"I think Martin Fleischmann and Stanley Pons inadvertently and unintentionally appeared to make cold fusion appear easier to achieve than it actually is.  However, cold fusion is rather difficult to obtain. Cold fusion was missed in the beginning in 1989 by many people who tried to reproduce it.  Tried but failed because they did not recognize many important issues including loading, material preparation, and the optimal operating point."

"So the purpose of the demonstration at MIT was to teach the visitors and the attendees the presence of this optimal region of cold fusion device operation by demonstrating to the people assembled for ICCF-10 Cold Fusion Conference this behavior involving peak performance of a cold fusion device."

"During the demonstration, we changed the operating characteristics of this device by raising the applied voltage, in 50 volt increments, from approximately 200 volts up to 800 volts across the system. We watched the power generated, the device performance, fall. When, eventually, the demonstration's applied voltage increased to 700 to 800 volts, the device performance was even less than that of the ohmic control resistor, meaning that there was no more excess heat.  The excess heat returned when the applied voltage was decreased back towards 200 volts.  That demonstration of the optimal operating point was the second purpose of the demonstration. The achievability of cold fusion was the first.  I think in the future we will determine whether the optimal operating point performance of the cold fusion device as taught, was learned by the visiting audience.  But certainly the appearance of excess heat by cold fusion was seen by hundreds of people and was thereafter well reported."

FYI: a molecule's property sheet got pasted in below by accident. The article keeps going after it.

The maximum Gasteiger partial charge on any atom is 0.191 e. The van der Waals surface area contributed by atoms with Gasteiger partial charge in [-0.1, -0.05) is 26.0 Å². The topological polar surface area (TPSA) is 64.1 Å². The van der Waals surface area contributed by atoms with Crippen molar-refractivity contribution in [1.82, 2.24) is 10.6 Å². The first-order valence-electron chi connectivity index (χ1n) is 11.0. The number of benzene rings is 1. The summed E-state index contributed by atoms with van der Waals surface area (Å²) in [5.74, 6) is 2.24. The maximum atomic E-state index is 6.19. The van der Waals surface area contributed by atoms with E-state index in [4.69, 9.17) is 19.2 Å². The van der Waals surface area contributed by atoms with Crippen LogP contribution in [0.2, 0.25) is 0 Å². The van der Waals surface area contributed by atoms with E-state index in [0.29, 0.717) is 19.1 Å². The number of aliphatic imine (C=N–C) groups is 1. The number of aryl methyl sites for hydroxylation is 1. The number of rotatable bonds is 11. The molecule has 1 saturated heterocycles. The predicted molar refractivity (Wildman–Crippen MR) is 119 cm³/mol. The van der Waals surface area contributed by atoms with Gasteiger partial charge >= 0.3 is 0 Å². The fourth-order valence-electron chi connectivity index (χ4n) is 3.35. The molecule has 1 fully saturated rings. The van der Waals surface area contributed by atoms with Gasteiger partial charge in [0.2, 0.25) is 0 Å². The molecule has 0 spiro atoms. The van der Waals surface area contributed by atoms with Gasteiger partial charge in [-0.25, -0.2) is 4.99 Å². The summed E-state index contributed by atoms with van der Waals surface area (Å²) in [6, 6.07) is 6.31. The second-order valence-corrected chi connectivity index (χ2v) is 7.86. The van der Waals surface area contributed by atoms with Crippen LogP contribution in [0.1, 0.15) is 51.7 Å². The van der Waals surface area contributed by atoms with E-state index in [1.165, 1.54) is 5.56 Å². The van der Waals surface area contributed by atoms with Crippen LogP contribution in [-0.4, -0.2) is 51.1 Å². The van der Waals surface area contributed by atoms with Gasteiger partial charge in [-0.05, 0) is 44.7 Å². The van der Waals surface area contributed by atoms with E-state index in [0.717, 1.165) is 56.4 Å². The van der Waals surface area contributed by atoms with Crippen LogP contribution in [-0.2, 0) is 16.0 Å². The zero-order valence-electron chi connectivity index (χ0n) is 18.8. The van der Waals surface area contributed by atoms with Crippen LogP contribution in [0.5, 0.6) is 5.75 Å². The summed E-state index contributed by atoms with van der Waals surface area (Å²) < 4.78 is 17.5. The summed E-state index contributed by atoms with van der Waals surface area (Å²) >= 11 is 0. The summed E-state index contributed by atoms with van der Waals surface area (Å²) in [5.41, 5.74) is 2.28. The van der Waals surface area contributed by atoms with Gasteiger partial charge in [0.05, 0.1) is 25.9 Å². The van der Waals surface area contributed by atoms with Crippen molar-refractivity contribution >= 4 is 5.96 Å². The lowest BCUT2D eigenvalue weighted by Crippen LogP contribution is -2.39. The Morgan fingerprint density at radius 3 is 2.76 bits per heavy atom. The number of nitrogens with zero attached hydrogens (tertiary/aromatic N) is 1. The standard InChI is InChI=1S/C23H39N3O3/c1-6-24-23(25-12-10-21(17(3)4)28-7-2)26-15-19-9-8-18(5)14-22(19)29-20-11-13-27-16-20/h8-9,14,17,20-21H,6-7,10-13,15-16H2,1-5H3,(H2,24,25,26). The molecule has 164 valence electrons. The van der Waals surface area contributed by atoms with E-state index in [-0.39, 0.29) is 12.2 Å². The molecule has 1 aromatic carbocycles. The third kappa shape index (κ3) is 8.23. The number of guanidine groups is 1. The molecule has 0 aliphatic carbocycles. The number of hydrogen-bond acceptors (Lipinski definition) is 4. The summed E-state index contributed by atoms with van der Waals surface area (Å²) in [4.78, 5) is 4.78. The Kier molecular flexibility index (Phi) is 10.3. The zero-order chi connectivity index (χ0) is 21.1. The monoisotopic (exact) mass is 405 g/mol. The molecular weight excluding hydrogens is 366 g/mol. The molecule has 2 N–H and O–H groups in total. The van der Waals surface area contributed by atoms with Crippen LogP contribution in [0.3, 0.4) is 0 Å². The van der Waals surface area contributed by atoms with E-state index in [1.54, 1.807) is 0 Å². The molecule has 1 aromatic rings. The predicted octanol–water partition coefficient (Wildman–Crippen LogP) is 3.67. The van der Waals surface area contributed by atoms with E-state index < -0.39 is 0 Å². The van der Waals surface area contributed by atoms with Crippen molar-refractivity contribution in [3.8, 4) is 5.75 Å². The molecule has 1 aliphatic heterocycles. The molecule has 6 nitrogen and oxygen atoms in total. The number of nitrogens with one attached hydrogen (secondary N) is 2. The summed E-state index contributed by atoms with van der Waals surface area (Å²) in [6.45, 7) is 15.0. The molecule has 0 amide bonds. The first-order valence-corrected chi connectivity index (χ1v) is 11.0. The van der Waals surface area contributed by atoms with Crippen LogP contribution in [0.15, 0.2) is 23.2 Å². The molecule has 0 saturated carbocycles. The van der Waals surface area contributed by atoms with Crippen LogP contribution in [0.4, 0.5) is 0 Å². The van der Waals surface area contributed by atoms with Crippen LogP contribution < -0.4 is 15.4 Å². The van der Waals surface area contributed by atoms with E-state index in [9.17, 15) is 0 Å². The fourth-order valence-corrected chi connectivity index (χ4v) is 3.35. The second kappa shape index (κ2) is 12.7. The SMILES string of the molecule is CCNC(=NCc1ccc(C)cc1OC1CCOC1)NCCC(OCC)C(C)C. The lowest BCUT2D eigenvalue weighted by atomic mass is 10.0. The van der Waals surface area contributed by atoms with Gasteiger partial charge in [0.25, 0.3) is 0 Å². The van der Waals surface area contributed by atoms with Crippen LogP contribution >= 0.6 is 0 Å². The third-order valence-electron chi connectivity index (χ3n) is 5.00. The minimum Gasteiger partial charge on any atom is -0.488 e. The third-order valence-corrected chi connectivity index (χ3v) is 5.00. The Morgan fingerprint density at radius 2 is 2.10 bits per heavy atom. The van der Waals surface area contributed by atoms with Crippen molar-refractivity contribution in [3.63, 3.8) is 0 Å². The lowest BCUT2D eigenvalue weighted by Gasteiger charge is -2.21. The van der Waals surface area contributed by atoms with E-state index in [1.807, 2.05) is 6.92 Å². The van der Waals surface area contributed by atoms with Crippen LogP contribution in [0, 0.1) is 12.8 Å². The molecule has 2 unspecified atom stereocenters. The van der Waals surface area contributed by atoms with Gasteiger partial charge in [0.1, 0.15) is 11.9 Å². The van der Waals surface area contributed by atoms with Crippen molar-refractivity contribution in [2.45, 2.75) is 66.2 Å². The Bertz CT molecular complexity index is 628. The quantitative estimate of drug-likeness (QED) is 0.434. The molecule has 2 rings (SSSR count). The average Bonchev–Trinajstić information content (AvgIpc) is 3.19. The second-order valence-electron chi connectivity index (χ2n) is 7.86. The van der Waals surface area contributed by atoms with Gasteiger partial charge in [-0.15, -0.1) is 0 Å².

PHUSOR® is a registered trademark of JET Energy, Incorporated. NANOR®-type technology, and PHUSOR®-type technology, and other discussed IP herein is protected by U.S. Patents D596724, D413659 and other Patents pending. 


JET Energy, Inc.